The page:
The secret to growing your bricks-and-mortar retail business through the internet isn’t necessarily through selling products online; it’s through promoting the experience of visiting your shop.

The reality and the opportunity

Independent retail is hard work, but things are looking bright at the moment. Until recently, things seemed very gloomy indeed. Footfall was diverted to retail parks and everyone was scared about ’showrooming’.

Now it looks very different. Independent business is filling the gap left by the downsizing major brands. This is turn is making the high street a more interesting place to visit.

If you own a shop, and you’re reading this because you want to know how to sell thousands of items a year online, then I’m afraid this article might disappoint you. The companies that dominate the market either specialize in selling online or are major chains with a physical and online presence. The former are incredibly efficient, constantly adapt and pay less tax than you. The latter are often just moving profits around to stay afloat and might be next week’s bad news story.

The truth is that unless what you sell is really specialist or bespoke, and it’s within a market sector that attracts enthusiasts, your online sales are unlikely to set the world on fire.

You can’t compete at what they do, but guess what – they’ll never be able to compete at what you do.

Achieving success lies in working out what your existing strengths are and using the internet to magnify them. This principle should inform everything from promotion to social media, but before you do that, the first thing to consider is your website and work out what you want to achieve with it.

Sell the experience.

Obviously you’re in the best position to know what makes your business valuable, but here are a few things to consider when creating your website.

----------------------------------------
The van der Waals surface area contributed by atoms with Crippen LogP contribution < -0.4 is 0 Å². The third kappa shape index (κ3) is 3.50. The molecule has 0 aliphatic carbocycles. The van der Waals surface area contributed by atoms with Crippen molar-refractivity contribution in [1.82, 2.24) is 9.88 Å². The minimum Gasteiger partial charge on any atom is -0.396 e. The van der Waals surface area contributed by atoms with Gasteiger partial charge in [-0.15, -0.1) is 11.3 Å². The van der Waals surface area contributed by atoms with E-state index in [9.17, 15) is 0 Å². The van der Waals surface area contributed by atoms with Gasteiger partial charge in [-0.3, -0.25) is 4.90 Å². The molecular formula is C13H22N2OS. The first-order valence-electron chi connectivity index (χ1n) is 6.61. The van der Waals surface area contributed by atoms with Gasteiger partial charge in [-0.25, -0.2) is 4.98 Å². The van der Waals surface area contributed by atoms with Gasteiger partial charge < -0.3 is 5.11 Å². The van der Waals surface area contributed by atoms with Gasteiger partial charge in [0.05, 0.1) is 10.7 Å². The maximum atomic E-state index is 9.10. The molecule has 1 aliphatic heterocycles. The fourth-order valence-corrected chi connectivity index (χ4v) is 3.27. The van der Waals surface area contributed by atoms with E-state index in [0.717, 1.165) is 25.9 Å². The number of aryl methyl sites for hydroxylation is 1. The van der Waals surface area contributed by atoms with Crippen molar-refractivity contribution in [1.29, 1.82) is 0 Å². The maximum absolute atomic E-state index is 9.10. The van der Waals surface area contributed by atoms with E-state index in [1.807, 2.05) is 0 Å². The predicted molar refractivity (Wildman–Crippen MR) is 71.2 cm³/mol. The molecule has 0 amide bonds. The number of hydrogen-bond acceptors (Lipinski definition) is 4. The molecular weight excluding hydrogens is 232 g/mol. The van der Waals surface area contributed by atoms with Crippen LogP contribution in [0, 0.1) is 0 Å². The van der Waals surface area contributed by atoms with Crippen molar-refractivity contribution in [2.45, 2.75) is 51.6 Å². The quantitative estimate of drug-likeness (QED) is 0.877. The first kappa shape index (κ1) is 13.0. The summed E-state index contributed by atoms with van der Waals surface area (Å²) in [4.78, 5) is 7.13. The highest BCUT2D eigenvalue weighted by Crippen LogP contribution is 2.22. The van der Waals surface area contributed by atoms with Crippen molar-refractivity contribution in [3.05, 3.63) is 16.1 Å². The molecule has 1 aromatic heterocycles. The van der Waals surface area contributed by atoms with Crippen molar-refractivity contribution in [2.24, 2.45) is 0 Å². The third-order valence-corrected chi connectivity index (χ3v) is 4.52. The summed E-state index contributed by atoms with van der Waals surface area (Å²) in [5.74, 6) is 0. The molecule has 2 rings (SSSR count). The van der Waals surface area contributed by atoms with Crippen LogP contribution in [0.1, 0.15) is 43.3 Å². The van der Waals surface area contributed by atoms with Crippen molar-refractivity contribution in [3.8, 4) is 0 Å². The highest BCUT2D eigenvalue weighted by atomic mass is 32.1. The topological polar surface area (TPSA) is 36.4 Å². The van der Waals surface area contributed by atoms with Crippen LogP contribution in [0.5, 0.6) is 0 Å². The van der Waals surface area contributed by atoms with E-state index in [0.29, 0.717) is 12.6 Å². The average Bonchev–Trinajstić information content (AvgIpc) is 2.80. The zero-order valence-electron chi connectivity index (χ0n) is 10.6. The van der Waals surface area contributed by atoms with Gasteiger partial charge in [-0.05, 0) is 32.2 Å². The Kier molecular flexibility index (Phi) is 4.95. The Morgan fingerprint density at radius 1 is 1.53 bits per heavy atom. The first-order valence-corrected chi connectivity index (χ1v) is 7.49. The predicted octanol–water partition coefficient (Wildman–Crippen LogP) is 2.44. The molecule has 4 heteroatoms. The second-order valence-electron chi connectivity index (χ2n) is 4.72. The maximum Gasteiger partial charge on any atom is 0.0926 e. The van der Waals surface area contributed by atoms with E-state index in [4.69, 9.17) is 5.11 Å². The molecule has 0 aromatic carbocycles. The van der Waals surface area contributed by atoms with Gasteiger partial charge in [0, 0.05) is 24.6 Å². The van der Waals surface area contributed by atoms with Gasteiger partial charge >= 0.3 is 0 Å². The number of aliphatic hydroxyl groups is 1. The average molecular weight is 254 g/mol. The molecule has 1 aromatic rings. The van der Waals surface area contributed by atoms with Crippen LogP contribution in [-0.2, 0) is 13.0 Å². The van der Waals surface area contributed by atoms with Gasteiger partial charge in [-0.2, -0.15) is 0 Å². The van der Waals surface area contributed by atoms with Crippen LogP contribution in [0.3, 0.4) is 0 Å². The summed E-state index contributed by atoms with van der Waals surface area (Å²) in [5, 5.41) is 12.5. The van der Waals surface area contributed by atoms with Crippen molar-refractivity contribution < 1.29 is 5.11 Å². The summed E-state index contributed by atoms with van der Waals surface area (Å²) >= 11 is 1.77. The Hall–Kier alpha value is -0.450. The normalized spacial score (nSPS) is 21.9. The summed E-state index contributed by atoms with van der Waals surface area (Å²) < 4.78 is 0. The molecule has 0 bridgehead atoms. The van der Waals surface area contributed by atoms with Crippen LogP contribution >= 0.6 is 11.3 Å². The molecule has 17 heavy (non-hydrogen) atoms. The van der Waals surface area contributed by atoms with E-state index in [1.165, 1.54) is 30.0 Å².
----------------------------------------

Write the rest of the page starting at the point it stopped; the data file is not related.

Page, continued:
Range – is it the range you have in store that people are interested in? Then use pictures to illustrate this. Just like an estate agent uses pictures to create the impression of space, so you can with your goods or displays. This doesn’t have to mean including a comprehensive list of what you stock – this is will just be time-consuming to maintain, and the point is to reassure the customer that when they walk in to your shop, they’ll find something they want.

Style – are aesthetics an important element to what you sell? Then take your time when photographing. If your products and shop don’t look inviting then your site will lose customers, not gain them.

Personality – is it the friendliness of your staff, or atmosphere? Then inject this into the language you use. Don’t try to copy what you’ve seen elsewhere – you can still be professional without being boring.

Events – do you have gatherings, meet-ups, workshops or tastings? If so, promote attendance, show pictures and make them prominent.

Expertise – FAQs and reviews on Amazon and no replacement for conversation, consultancy and knowledge. What might your customers be interested in? If customers trust your opinions, then that’s the foundation for customer loyalty.

Store info – make it easy for people to find the answers to the common questions – opening hours, phone number and address.  They’ve already decided to speak or visit, so don’t make them look too hard!

Tell a story. Use a single-page website – you can control the customer’s journey and it will help you focus on the essentials. Don’t write content for the sake of it. According to Hubspot 55% of people spend less than 15 seconds on a website. Make sure they’re looking at the right things – the things that will bring them to the shop.

Do it yourself – don’t pay someone to develop your website. It will cost you a lot and a third party is an obstacle to getting changes done. Use a website builder, you’ll be surprised how easy it is to create your site and it can be maintained quickly and easily.

Working through these considerations, you’ll realise how much value there is in your brand, and that having a website isn’t a chore begrudgingly undertaken out of necessity, but an opportunity to bring across your passion for what you do, a passion that might prove infectious.

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